Friday, August 15, 2014

Two developments on Ohio Red Light Cameras

We have two major updates on banning red light cameras in Ohio:

1)  As we reported below, a citizens group in the City of Maple Heights, OH (suburb of Cleveland) backed by COAST has submitted petitions to ban red light cameras in that fair City.  We love this petition drive because it mirrors the black-white coalition formed in Cincinnati over the same issue, as both African-American and caucasian citizens in this City joined together for the petition effort.  There, when COAST attorney Christopher Finney talked to the City Solicitor to arrange the hand-in and the Solicitor promised legal problems...and not he has disappointed.  The City seems to think they can change the constitutional threshold of signatures required on petitions.  They can't.  We will be suing them.  Expect a hue and cry when we asked to be paid attorneys fees for this one, too.  Follow the damn Constitution and we won't sue you.  How's that?

2)  And in even bigger news, after four years of petitioning, a citizens group in the City of Cleveland proper are Monday submitting petitions to ban red light cameras in that City.  Again, backed by COAST, a few brave souls in this City have gathered the requisite numbers for ballot access after years and years of effort.  COAST attorney Christopher Finney will be joining the group for the petition turn-in Monday.

We thank Representatives Mallory and Maag for sponsoring a bill to ban the pernicious devices state-wide, but the bill seems to be going nowhere (thanks Republican leaders!).  Thus, it will require hand-to-hand combat City-by-City.  It's OK.  We are up to the task.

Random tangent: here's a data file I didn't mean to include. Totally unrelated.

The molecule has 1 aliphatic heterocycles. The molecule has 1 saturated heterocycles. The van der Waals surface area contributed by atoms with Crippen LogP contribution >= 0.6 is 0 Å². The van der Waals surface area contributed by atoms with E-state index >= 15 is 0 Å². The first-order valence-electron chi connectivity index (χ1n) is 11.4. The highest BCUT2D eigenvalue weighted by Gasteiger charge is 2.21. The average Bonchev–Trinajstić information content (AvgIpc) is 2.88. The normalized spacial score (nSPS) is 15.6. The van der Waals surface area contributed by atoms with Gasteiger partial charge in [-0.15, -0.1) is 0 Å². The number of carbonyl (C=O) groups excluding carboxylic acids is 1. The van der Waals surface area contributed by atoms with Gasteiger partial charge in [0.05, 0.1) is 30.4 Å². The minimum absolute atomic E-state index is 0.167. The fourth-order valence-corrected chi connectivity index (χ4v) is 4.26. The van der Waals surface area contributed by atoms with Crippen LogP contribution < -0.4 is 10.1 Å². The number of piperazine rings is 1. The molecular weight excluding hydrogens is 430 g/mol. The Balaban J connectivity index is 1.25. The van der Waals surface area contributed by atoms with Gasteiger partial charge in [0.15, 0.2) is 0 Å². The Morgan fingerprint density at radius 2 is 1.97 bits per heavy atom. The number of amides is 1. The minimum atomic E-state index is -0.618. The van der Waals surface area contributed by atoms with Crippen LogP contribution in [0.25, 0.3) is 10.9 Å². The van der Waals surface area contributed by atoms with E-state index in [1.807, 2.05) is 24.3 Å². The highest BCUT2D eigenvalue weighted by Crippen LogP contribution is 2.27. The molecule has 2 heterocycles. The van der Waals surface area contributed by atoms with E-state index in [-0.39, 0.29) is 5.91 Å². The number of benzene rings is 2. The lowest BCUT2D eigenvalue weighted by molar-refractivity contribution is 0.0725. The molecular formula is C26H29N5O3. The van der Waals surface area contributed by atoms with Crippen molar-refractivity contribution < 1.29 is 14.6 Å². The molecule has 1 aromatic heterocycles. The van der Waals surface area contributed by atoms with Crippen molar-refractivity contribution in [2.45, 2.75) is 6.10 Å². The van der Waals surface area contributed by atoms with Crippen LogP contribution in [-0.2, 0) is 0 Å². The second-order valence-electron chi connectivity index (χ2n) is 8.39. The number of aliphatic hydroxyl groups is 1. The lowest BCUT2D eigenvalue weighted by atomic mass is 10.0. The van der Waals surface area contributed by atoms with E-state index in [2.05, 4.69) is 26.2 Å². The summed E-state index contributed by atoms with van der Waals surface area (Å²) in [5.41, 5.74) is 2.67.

1. These are worthy efforts to try to stop abusive enforcement for profits. I testified for the Mallory/Maag bill HB69, but it was clear the Senate Transportation Committee was not going to let it go to the floor for a vote. Enforcement for profits wins in that committee.

    California has similar problems and red light cameras must be defeated city by city. But fairness IS winning there with 68 communities voting to end cameras or ban them, versus only 43 keeping active programs.

    It is possible the courts will help in Ohio, but fairness and justice do not always win in court where traffic issues are involved.

    James C. Walker, Life Member - National Motorists Association

  2. Coast, we need assistance in the Village of Lucas Ohio. We tried to get the village council to put the issue on the ballot last year. To make a long story short they blocked it due to some issues with the filing time. They could have placed it on this years ballot but did not. The village is one of the villages being sued by ticketed drivers. But like the other lawsuits the case is on hold till the supreme court makes it's decision on Walker vs. Toledo. Who do we contact from Coast to get some action in the Village of Lucas, Richland County, Ohio?

  3. ^ Please contact COAST attorney, Christopher P. Finney at for legal help in this regard.

  4. Thank you. Allow us to get some info together to, pardon the pun, bring you up to speed on the matter and will be in contact with you soon.


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